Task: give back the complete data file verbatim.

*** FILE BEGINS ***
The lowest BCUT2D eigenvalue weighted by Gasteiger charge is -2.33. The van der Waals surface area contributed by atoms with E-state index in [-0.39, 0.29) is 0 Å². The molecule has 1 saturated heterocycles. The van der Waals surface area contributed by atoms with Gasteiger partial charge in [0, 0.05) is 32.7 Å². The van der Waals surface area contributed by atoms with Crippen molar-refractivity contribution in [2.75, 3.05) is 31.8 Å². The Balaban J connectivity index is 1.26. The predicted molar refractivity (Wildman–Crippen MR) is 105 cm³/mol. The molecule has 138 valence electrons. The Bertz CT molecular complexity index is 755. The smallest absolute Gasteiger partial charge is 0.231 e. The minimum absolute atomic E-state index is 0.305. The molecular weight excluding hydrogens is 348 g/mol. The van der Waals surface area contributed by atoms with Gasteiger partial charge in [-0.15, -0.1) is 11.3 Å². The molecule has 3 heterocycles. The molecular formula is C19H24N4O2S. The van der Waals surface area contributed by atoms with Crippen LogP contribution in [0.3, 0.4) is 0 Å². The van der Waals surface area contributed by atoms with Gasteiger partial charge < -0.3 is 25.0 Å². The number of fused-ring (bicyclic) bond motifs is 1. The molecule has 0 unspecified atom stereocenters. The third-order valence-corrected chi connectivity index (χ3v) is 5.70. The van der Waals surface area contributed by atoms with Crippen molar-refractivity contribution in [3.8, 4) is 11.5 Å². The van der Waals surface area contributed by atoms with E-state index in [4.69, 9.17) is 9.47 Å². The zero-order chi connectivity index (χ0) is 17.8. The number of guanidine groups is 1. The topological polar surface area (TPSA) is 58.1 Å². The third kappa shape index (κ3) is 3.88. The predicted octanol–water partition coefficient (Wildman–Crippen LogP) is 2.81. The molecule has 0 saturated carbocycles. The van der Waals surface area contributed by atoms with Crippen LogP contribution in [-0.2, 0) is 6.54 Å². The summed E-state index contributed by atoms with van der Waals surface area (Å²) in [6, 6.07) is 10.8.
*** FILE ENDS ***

The lowest BCUT2D eigenvalue weighted by Gasteiger charge is -2.33. The van der Waals surface area contributed by atoms with E-state index in [-0.39, 0.29) is 0 Å². The molecule has 1 saturated heterocycles. The van der Waals surface area contributed by atoms with Gasteiger partial charge in [0, 0.05) is 32.7 Å². The van der Waals surface area contributed by atoms with Crippen molar-refractivity contribution in [2.75, 3.05) is 31.8 Å². The Balaban J connectivity index is 1.26. The predicted molar refractivity (Wildman–Crippen MR) is 105 cm³/mol. The molecule has 138 valence electrons. The Bertz CT molecular complexity index is 755. The smallest absolute Gasteiger partial charge is 0.231 e. The minimum absolute atomic E-state index is 0.305. The molecular weight excluding hydrogens is 348 g/mol. The van der Waals surface area contributed by atoms with Gasteiger partial charge in [-0.15, -0.1) is 11.3 Å². The molecule has 3 heterocycles. The molecular formula is C19H24N4O2S. The van der Waals surface area contributed by atoms with Crippen LogP contribution in [0.3, 0.4) is 0 Å². The van der Waals surface area contributed by atoms with Gasteiger partial charge < -0.3 is 25.0 Å². The number of fused-ring (bicyclic) bond motifs is 1. The molecule has 0 unspecified atom stereocenters. The third-order valence-corrected chi connectivity index (χ3v) is 5.70. The van der Waals surface area contributed by atoms with Crippen molar-refractivity contribution in [3.8, 4) is 11.5 Å². The van der Waals surface area contributed by atoms with E-state index in [4.69, 9.17) is 9.47 Å². The zero-order chi connectivity index (χ0) is 17.8. The number of guanidine groups is 1. The topological polar surface area (TPSA) is 58.1 Å². The third kappa shape index (κ3) is 3.88. The predicted octanol–water partition coefficient (Wildman–Crippen LogP) is 2.81. The molecule has 0 saturated carbocycles. The van der Waals surface area contributed by atoms with Crippen LogP contribution in [-0.2, 0) is 6.54 Å². The summed E-state index contributed by atoms with van der Waals surface area (Å²) in [6, 6.07) is 10.8.